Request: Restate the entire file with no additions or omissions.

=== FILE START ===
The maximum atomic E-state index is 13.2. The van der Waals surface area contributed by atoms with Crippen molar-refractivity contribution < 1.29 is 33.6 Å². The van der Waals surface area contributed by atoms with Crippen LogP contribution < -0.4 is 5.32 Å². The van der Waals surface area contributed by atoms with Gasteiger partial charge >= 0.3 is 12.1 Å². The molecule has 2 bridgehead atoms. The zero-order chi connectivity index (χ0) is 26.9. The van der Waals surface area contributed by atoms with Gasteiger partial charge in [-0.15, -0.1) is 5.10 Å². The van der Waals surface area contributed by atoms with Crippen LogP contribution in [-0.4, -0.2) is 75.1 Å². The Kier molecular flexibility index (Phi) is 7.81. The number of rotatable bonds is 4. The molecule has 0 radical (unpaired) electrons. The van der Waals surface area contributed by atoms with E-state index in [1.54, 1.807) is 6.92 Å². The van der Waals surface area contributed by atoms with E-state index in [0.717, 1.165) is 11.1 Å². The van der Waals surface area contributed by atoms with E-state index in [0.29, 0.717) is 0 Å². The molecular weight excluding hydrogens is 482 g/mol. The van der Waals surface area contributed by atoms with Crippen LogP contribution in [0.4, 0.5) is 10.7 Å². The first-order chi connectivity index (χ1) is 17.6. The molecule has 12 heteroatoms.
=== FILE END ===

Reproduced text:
The maximum atomic E-state index is 13.2. The van der Waals surface area contributed by atoms with Crippen molar-refractivity contribution < 1.29 is 33.6 Å². The van der Waals surface area contributed by atoms with Crippen LogP contribution < -0.4 is 5.32 Å². The van der Waals surface area contributed by atoms with Gasteiger partial charge >= 0.3 is 12.1 Å². The molecule has 2 bridgehead atoms. The zero-order chi connectivity index (χ0) is 26.9. The van der Waals surface area contributed by atoms with Gasteiger partial charge in [-0.15, -0.1) is 5.10 Å². The van der Waals surface area contributed by atoms with Crippen LogP contribution in [-0.4, -0.2) is 75.1 Å². The Kier molecular flexibility index (Phi) is 7.81. The number of rotatable bonds is 4. The molecule has 0 radical (unpaired) electrons. The van der Waals surface area contributed by atoms with E-state index in [1.54, 1.807) is 6.92 Å². The van der Waals surface area contributed by atoms with E-state index in [0.717, 1.165) is 11.1 Å². The van der Waals surface area contributed by atoms with E-state index in [0.29, 0.717) is 0 Å². The molecular weight excluding hydrogens is 482 g/mol. The van der Waals surface area contributed by atoms with Crippen LogP contribution in [0.4, 0.5) is 10.7 Å². The first-order chi connectivity index (χ1) is 17.6. The molecule has 12 heteroatoms.